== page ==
I just made (most of) my research papers open accessApril 17, 2015
Having ranted a few years ago about the issues around open access to academic research outputs, and the lack of it, I’ve spent quite a bit of time chasing up recent developments in publishing guidelines. As a direct result of research funding organisations insisting on open access to publications that they have funded the situation has improved considerably.
In many cases either authors can publish pre-print versions of their work on institutional repositories like Salford’s one here, in others author’s can self-archive on personal websites only. Unfortunately this sometimes specifically excludes any site that utilises metadata to enable searching of archived material. So you can publish (or at least self-archive) the publication on any site that does not allow it to be searched for amongst other publications. At least this means that I can point researchers who email me for papers at a link which is progress. There is a great guide to what is available here on the SHERPA site.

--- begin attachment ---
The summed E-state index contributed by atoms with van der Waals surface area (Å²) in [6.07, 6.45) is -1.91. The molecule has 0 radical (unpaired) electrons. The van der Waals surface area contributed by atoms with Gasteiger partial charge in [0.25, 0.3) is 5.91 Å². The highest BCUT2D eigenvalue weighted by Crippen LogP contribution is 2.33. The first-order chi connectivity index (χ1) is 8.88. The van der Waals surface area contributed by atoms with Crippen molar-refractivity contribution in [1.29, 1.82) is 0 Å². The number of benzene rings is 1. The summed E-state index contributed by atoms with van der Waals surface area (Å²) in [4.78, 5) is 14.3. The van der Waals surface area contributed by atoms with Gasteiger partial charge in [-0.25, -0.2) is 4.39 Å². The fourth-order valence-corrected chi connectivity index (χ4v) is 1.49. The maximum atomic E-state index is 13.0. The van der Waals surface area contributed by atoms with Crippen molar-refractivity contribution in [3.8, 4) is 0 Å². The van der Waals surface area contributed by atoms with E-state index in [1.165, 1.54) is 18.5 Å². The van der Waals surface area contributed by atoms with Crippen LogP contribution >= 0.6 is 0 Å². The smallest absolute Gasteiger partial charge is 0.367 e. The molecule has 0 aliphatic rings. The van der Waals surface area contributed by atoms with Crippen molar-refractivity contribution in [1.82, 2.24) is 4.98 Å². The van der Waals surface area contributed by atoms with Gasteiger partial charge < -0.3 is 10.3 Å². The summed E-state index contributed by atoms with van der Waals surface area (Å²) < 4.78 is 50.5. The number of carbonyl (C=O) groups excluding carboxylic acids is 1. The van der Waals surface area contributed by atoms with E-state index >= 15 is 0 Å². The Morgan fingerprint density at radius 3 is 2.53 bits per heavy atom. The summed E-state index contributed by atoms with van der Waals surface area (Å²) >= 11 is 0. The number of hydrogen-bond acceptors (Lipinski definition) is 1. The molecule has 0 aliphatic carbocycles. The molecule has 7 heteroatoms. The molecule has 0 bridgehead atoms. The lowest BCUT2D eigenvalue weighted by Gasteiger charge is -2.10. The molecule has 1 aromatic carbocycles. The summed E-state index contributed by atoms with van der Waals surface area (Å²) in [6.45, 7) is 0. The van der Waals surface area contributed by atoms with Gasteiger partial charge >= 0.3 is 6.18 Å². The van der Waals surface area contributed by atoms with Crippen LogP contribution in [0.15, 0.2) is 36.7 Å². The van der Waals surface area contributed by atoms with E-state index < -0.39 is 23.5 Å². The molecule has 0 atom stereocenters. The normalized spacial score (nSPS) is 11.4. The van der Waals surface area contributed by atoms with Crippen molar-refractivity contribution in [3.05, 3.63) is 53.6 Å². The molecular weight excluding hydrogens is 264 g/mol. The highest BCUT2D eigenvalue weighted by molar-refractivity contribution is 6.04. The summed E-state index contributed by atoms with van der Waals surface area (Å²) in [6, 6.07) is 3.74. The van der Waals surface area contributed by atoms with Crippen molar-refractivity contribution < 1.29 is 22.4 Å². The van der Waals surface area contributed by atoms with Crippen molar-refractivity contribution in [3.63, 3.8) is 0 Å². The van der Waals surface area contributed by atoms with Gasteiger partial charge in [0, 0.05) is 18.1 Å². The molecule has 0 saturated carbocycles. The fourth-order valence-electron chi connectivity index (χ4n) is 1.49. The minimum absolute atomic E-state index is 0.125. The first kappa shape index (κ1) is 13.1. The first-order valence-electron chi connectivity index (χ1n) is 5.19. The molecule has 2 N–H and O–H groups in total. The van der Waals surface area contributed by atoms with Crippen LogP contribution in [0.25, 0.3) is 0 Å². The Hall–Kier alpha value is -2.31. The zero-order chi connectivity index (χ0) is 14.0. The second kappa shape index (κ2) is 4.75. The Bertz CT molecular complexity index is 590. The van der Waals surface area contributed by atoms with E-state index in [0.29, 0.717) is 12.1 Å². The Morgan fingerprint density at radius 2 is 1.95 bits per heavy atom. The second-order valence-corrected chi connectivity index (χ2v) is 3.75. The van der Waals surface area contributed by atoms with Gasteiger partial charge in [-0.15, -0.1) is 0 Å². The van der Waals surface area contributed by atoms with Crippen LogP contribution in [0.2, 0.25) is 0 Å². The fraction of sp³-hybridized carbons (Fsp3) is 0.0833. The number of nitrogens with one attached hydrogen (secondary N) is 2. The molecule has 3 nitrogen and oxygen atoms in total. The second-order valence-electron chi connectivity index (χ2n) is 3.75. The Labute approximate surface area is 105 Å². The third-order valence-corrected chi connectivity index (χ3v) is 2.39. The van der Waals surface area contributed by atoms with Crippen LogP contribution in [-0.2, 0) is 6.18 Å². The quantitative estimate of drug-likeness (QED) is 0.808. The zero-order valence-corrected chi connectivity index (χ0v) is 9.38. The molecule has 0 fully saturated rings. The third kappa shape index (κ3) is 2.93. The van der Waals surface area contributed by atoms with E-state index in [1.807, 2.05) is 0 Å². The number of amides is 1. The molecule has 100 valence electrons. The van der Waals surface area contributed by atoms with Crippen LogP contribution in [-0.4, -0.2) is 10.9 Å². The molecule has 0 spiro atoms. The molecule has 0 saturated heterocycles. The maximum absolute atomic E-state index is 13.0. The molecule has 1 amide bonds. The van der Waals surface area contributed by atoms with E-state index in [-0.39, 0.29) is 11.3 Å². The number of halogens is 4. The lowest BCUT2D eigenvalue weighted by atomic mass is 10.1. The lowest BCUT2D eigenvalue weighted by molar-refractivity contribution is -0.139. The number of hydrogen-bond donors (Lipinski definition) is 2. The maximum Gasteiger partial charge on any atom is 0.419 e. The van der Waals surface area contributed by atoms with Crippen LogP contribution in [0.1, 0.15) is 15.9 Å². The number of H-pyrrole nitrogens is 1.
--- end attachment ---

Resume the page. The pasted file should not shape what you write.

Anyway, having researched the various policies around publishers that I have submitted work to I have created an archive on a personal web site as permitted and most of these papers are available for free download.
There are still a couple that I still don’t have rights to post, or to give to anyone but once publishers’ embargoes are over I will continue adding these.
Most governmental funders now insist that all of the research outputs are freely available, this includes source code, media and all other materials that would allow the research to be replicated by others except where there are good reasons for not publishing (confidentiality, commercial considerations etc).
We are having to change the way we operate considerably in order to ensure our data, especially the intermediate stuff like source code used, is searchable and archived and available in a sensible way. All in a good cause of course 🙂 The first project I’ve worked on under these new rules is the S3A project and you can look forward to seeing a lot of code and media popping up from that over the next few years.